The Kojiki, translated by Basil Hall Chamberlain, , at sacred-texts.com
p. 263 
When he thence penetrated on, and crossed the sea of Hashiri-midzu, 1 the Deity of that crossing raised the waves, tossing the ship so that it could not proceed across. Then [Yamato-take's] Empress, 2 whose name was Her Augustness Princess Oto-tachibana 3 said: "I 4 will enter the sea instead of the august child. 5 The august child must complete the service 6 on which he has been sent, and take back a report [to the Heavenly Sovereign]." When she was about to enter the sea, she spread eight thicknesses of sedge rugs, 7 eight thicknesses of skin rugs and eight thicknesses of silk rugs on the top of the waves, and sat down on the top [of them] Thereupon the violent waves at once went down, and the august ship was able to proceed. Then the. Empress sang, saying:
So seven days afterwards the Empress's august comb  drifted onto the sea-beach,—Which comb was forthwith taken and placed in an august mausoleum which was made.
263:1 p. 263 I.e., "running water."
263:2 I.e., his consort. Conf. Sect. ???, Note 5.
263:3 Oto-tachibana-hime no mikoto. (See Sect. XCII, Note 3.)
263:4 Written with the humble character , literally "concubine."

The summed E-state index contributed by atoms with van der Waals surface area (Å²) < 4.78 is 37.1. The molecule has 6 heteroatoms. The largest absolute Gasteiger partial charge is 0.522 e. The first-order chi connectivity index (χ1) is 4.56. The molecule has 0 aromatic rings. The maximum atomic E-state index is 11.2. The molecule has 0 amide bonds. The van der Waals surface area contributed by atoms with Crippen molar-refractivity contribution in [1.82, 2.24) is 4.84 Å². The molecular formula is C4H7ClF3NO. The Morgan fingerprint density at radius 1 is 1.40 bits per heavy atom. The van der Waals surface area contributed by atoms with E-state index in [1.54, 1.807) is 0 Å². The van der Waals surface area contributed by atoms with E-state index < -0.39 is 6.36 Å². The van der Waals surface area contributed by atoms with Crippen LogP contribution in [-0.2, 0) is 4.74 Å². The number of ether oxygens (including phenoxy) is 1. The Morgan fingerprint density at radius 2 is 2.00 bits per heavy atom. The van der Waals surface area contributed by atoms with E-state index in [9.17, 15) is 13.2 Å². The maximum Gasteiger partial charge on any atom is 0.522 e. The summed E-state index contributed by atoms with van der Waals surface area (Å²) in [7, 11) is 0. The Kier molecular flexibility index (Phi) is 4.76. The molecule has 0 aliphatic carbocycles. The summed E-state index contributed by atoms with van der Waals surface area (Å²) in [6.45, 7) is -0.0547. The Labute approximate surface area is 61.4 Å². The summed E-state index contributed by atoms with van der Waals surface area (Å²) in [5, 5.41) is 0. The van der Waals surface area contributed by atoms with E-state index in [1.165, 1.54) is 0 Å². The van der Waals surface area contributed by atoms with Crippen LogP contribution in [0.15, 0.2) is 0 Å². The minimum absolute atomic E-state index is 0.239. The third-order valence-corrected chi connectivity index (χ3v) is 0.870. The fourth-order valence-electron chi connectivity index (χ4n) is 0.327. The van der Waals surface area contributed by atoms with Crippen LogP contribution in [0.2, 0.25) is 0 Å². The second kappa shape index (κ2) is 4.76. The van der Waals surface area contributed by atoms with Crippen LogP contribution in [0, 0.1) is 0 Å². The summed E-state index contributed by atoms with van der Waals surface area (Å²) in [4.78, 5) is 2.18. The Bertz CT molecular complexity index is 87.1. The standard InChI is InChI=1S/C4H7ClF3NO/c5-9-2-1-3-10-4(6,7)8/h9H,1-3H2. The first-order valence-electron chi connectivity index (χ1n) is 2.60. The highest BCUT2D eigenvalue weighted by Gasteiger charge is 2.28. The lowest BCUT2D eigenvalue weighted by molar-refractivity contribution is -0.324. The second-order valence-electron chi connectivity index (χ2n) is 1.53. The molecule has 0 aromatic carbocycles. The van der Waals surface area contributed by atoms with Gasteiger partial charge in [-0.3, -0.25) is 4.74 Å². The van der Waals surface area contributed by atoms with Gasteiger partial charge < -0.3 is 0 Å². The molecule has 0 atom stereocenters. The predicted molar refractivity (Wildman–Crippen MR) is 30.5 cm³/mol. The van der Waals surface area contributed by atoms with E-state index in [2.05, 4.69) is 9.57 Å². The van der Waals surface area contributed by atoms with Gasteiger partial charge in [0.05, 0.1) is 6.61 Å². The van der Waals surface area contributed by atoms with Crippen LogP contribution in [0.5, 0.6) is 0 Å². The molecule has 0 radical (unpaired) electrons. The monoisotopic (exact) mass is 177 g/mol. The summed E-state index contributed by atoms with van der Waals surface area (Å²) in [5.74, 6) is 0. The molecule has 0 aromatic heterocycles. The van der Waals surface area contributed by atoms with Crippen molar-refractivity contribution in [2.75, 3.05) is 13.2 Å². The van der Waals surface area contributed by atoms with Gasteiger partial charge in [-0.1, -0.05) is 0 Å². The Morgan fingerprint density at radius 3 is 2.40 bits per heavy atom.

263:5 I.e., instead of thee, the Prince."
263:6 More literally, "finish the government."
263:7 Or "mats." But the same word is used as that which must be translated "rugs" immediately below.
263:8 p. 264 This Song gives much trouble to the commentators, whose remarks (to be found in Motowori's "Commentary." Vol. XXVII, pp. 67-9, and Moribe's "Idzu no Koto-Waki" Vol. III, pp, 6-9,) should be consulted by the student desirous of forming an opinion of his own. The general purport of the poem is of course to allude to Yamato-take's adventure on the burning moor, and at the same time to the love which bound him and his consort together; almost each individual line offers matter for doubt. Thus it is not certain whether the Verb tohishi, here rendered "enquired of" (i.e., attended upon by the Empress). should not rather be given the word "thou" as subject, in which case the signification would be "thou who enquiredst of [i.e., wooedst]." The word used for "thou;" is the Honorific equivalent of that Pronoun signifying literally "prince." Moribe disputes the propriety of considering Sagamu in this place as the name of a province, and the word sanesashi, here translated "where the true peak pierces" (Mt. Fuji being by some supposed to be thus alluded to) is of very doubtful interpretation. Motowori tells us that the final Particles ha mo, rendered by the initial Interjection "Oh," should here be understood as an exclamation more forcible than that which usually belongs to him. Finally Moribe points out that the Song does not suit the context in which it is found, and has probably been erroneously inserted here instead of in an earlier portion of the text.